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New Acquisition Sheds Light on the Rediscovery of Mendel’s Theory of Hybridity

A recent donation to Villanova’s Distinctive Collections leaves us with more questions than answers about the “rediscovery” of Gregor Mendel OSA‘s theory of hybridity, today called ‘the laws of Mendelian inheritance’ after the Augustinian friar.

Dutch botanist and pioneer of the field of genetics, Hugo de Vries, came across Mendel’s original work on genes published 34 years earlier and hurried to publish his own research findings in the paper, “Sur la loi de disjonction des hybrids,” which first appeared in 1900 in the hefty tome Comptes Rendus Hebdomadaires des Séances de L’Academie des Sciences, now held by Distinctive Collections.

De Vries’ paper, together with two others from the same year by Carl Correns and Erich Tschermak, laid the foundations of the new scientific discipline of genetics.


Puzzling Comparisons: The German Paper

De Vries’ French publication appeared just four days later in German as “Das Spaltungsgesetz der Hybride”. The two papers contain identical descriptions, translated from French into German, however the German paper includes three explicit references to Mendel’s work, whereas in the French publication Mendel is noticeably absent.

Intentional Plagiarism or Scientific Similitude?

De Vries is credited with “rediscovering” Gregor Mendel’s principles of biological inheritance in 1900. However, in the original French essay Mendel is not explicitly credited or even mentioned. This was amended by de Vries in his subsequent German paper, published less than a week apart. De Vries claimed that he was unaware of Mendel’s work on hybridization when conducting his own experiments, and that the two scientists, working 50 years apart, had happened to draw the same conclusions.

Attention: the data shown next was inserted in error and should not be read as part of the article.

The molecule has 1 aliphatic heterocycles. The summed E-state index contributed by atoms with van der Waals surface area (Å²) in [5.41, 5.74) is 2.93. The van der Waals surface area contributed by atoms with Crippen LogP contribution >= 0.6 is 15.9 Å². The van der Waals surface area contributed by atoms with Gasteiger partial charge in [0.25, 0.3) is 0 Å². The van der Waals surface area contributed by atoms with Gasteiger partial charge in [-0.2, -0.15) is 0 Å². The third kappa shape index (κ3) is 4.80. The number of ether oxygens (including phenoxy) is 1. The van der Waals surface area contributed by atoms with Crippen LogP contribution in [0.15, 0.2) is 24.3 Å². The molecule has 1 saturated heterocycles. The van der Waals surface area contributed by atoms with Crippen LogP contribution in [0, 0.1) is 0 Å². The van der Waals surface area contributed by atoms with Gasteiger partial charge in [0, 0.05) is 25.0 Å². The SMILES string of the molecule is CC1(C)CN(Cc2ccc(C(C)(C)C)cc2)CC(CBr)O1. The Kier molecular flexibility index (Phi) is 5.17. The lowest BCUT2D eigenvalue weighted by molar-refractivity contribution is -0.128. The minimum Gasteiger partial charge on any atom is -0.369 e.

Did de Vries intentionally exclude Mendel from the original French, only to include him in the German version after realizing that others were aware of Mendel’s discoveries and his obvious influence on de Vries work?

Despite his efforts to separate his own conclusions from those of Mendel years prior, de Vries did indeed help scholars rediscover and credit the important work of Gregor Mendel.

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The Modern Mithridates

Falvey Library’s Distinctive Collections has a new acquisition to our Dime Novel and Popular Literature Collection just in time for Halloween! Vanity fair, v. 1, no. 1, December 31, 1859 contains a spooky poem about poison and pharmacies.

“The Modern Mithridates.”

The poem opens with a plea for breakfast. It quickly becomes apparent that it is not sustenance that the narrator requires, but poison.

O! bring my breakfast—give to me

Bread that is snowy and light of weight—

Of alum and bone-dust let it be,

Chalk, and ammonia’s carbonate :

Within the poem, the narrator references Hydromel, the ancient Roman word for mead from the Latin hydro (meaning water) and mel (honey, the main ingredient of mead). The following line calls for assistance from the ancient pharmacologist Mithridates VI Eupator of Pontus (fl. 1st century BCE) who was known for his mythical remedy Mithridate, which was thought to be a powerful antidote to many illnesses.